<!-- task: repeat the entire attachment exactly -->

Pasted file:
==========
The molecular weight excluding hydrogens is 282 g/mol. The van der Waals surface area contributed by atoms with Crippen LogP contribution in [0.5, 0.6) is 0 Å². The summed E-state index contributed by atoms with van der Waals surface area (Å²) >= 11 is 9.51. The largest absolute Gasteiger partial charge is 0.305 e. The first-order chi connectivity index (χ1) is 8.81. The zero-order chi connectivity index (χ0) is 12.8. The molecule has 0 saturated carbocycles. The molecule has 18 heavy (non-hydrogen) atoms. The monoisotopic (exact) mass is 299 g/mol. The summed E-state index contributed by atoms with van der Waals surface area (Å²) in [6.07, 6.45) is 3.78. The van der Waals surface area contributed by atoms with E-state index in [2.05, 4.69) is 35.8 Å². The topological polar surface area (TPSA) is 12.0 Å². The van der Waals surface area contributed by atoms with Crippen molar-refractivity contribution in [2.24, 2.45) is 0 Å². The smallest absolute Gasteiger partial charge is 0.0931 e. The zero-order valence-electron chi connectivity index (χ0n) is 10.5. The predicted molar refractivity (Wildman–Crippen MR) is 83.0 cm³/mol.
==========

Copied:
The molecular weight excluding hydrogens is 282 g/mol. The van der Waals surface area contributed by atoms with Crippen LogP contribution in [0.5, 0.6) is 0 Å². The summed E-state index contributed by atoms with van der Waals surface area (Å²) >= 11 is 9.51. The largest absolute Gasteiger partial charge is 0.305 e. The first-order chi connectivity index (χ1) is 8.81. The zero-order chi connectivity index (χ0) is 12.8. The molecule has 0 saturated carbocycles. The molecule has 18 heavy (non-hydrogen) atoms. The monoisotopic (exact) mass is 299 g/mol. The summed E-state index contributed by atoms with van der Waals surface area (Å²) in [6.07, 6.45) is 3.78. The van der Waals surface area contributed by atoms with E-state index in [2.05, 4.69) is 35.8 Å². The topological polar surface area (TPSA) is 12.0 Å². The van der Waals surface area contributed by atoms with Crippen molar-refractivity contribution in [2.24, 2.45) is 0 Å². The smallest absolute Gasteiger partial charge is 0.0931 e. The zero-order valence-electron chi connectivity index (χ0n) is 10.5. The predicted molar refractivity (Wildman–Crippen MR) is 83.0 cm³/mol.